A blend of romance, fantasy, and rebellion, I highly enjoyed this series. Juliette’s gift is so interesting to learn about. Initially, we meet her as a prisoner who would rather die than hurt another person through her touch. As the series unfolds, Juliette’s inner struggles lead her on a path she never expected. I could never decide if I actually like the main character through her development across the series, though nonetheless enjoyed the story as a whole. It reminded me of the X-men movies, which are definitely worth a watch. There are currently three books in the series, and author Tahere Mafi promises three more, the first to arrive in March 2018.
Book – I love author Sophie Kinsella, my favorite books by her being The Undomestic Goddess, Remember Me? and I’ve Got Your Number. They’re great romance reads with just the right amount of comedy and cute. But young adult novel Finding Audrey is definitely at the top of my list, still containing some of that romance, but centering on a young teen. Fourteen-year-old Audrey rarely leaves her house, and wears sunglasses everywhere she goes, even indoors. Since an incident occurred at her school, Audrey has become homeschooled and agoraphobic. She suffers from depression and anxiety that cause her to hide from everyone but her family. She avoids all eye contact and wears her dark sunglasses at all times. This is how Audrey lives, in fear of the next thing that will set off her nerves. That is until she meets her brother’s best friend, Linnus.
Linnus sees Audrey and he doesn’t follow the rules. He walks unknowingly into her sacred safe space that no one is allowed into. He takes Audrey by surprise but she finds herself curious to understand Linnus’ intentions. Slowly their comfortability grows, and the two become friends. Linnus pushes Audrey to move out of her comfort zone. But finding her way in this new world of possibilities is overwhelming for Audrey. Her past has lead her to a life behind closed doors, fearful to venture into the outside world, scared of judgement and the unknown. Linnus doesn’t judge her; his friendship helps Audrey to come out of her shell and give the outside world a second chance.
This is one of my favorite young adult books. Also on my very specific booklist of agoraphobia/anxiety-related fiction is Under Rose-Tainted Skies by Louise Gornall.
Book – The Selection Series by Kiera Cass is my #1 guilty pleasure reading. It’s “The Bachelor” (Dating competition) meets The Hunger Games (Caste system). America Singer lives in a society divided by castes. Each member of the kingdom is assigned a number based on their relatives. A One can afford all the luxuries and never have to worry about lack of shelter, food, or money. Eights are the lowest, the handicapped, drug users, those who have nothing. It’s rare for someone to rise about their status to a higher number. America is lucky to be a Five, meaning she and her family are artists who make money by performing for others, though they still struggle to support themselves.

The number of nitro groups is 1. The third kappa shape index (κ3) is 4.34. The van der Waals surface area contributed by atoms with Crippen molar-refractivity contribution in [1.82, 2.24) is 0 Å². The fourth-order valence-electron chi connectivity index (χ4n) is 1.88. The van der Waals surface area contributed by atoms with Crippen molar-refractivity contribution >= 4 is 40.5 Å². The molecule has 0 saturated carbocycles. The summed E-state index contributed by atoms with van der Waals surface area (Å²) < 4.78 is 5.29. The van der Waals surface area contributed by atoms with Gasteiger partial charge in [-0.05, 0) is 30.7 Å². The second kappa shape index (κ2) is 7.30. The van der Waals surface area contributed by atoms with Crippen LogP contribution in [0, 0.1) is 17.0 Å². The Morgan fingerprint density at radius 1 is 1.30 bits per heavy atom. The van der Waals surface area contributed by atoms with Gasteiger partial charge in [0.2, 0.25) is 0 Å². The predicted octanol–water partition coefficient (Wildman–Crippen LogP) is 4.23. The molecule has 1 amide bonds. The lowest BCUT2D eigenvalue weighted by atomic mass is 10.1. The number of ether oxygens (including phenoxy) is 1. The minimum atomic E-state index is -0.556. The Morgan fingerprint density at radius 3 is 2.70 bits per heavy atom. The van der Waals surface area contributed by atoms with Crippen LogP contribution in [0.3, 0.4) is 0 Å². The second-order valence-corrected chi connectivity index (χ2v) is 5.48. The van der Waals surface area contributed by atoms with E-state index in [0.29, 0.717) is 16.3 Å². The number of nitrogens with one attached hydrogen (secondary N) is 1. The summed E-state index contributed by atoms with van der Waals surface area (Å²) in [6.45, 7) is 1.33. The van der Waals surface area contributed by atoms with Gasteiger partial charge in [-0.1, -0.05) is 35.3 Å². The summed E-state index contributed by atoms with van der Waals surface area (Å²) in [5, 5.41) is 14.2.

Enter “The Selection.” Thirty-five girls are chosen to compete for the hand of the prince. All the young women of age are invited to apply. It’s a fairytale, the chance of finding true love with the prince. Participants also receive financial support for their families during their time in the competition. America has already found the (secret) love of her life, but reluctantly submits her application and is chosen. On arrival to the royal castle, America finds that Prince Maxon is not at all what she expected. As she forms friendships with the other applicants, America struggles to decide what she really wants. Will America stay true to her love back home? Will life in the royal castle change that stubborn, proud girl who first entered it’s gates? With the additional threat of rebels attacking the castle, will America be able to find what her heart desires?
I really love the character of America; she fights for what she believes in no matter the consequences and is fiercely loyal. We have the entire series in print at the library, as well as in Ebook on a pre-loaded Kindle available for 2-week Checkout. Visit Goodreads for a complete list of the series order.